Matthew Medney: I wouldn’t say there’s conflict, if anything the creative side gets jealous. At the end of the day, I have to be the leader to make sure the company is moving in the direction that is most suited for the ownership, but my creative side would like nothing more than to lock myself in a cabin with my typewriter and iPad and just write for a few weeks. But that can’t always happen, so it’s been more about adaptations, learning to get up a bit earlier, write for 45 minutes here, think about a story there. Yes, I would say jealousy is more of the right term.

But it is as you said, not overly easy to juggle, and you have to be very cognizant. But the secret that I don’t really tell anyone is sleep. Most people think I’m up 18 hours a day, working all the time. And the reality is I sleep eight to nine hours every night and I use that energy that I get from being well-rested in a very proficient way when I’m awake. I hope that I will have a platform one day to educate younger entrepreneurs, CEOs and leaders that the methodology of four to six hours of sleep… I don’t know how they do it. The people that do it and can work like that are a mystery to me because I can’t operate at the same level as I can when I’m well-rested. And that is the secret as to how I can personally juggle as many of the items as I do, and the way that I can stay focused every day.

Samir Husni: As I look at some of the Hero Comics and look at Heavy Metal, I feel there is some shared DNA there, although they are not related. Am I wrong or would you agree with that?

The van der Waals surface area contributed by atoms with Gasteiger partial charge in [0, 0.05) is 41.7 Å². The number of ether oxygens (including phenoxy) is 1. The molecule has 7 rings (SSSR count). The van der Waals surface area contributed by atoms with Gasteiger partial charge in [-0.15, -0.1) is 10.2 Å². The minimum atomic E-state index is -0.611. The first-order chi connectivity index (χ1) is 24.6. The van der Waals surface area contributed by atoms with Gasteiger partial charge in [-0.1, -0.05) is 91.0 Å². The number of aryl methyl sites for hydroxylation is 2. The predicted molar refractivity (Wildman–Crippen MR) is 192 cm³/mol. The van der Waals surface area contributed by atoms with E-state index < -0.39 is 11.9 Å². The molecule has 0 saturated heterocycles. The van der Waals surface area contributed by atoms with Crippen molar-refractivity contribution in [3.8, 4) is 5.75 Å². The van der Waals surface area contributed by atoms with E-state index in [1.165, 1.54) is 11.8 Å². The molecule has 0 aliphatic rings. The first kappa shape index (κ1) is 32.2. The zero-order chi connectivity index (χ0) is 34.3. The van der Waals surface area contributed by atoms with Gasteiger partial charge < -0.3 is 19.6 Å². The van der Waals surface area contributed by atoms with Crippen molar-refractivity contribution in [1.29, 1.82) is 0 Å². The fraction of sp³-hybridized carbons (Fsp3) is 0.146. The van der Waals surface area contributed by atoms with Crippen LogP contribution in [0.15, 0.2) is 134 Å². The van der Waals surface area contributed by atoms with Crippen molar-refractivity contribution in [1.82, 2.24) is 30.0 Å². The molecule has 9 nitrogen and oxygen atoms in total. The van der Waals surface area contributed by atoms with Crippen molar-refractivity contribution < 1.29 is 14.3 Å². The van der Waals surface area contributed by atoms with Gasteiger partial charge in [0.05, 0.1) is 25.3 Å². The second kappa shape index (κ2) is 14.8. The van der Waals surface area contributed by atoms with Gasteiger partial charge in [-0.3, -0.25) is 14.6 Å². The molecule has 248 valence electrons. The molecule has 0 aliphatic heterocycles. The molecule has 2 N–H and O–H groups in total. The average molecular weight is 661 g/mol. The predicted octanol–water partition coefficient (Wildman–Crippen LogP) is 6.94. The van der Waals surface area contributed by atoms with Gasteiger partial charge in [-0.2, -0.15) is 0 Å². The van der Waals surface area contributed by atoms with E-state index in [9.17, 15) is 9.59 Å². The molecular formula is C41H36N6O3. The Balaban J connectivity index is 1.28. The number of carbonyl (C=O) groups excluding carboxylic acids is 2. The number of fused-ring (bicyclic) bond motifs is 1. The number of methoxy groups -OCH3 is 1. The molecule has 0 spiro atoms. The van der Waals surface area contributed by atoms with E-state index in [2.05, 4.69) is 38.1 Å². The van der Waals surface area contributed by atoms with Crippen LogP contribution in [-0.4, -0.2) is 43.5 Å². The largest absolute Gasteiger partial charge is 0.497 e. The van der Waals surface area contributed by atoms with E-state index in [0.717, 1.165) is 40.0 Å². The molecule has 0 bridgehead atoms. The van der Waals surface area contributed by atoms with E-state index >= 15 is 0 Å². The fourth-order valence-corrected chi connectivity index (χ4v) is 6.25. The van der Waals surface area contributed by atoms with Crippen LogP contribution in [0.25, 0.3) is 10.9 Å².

Matthew Medney: I think naturally, with Heavy Metal having such an influence in music, rock music specifically, and this is something I say around the Heavy Metal office all the time, it’s an attitude, it’s not really genre. For example, I believe today, hip hop is rock music. And Hero operates a lot in hip hop. And the attitude of the music and what it means to the culture and the fans is embedded in our DNA just like rock music in the ‘80s, ‘90s, and 2000s and even today is embedded in heavy metal. That commonality, that thread has seeped over universe to universe through the cosmos. There is probably more of a connection sublimely than I would even give credit for because of those reasons.

Samir Husni: Tell me more about Heavy Metal’s expansion plans.

Matthew Medney: The real expansion is in this multimedia world, so I want to tell more podcast stories. I think Taarna deserves more podcasting. There are a lot of really interesting full circle things going on. When Heavy Metal started its radio shows, they had a lot of the novel feel read to them and now audio books, audible and podcasts are bringing that back around 35 years later. And there’s no brand out there, there’s no company that tells stories that are more made for graphic audio than Heavy Metal.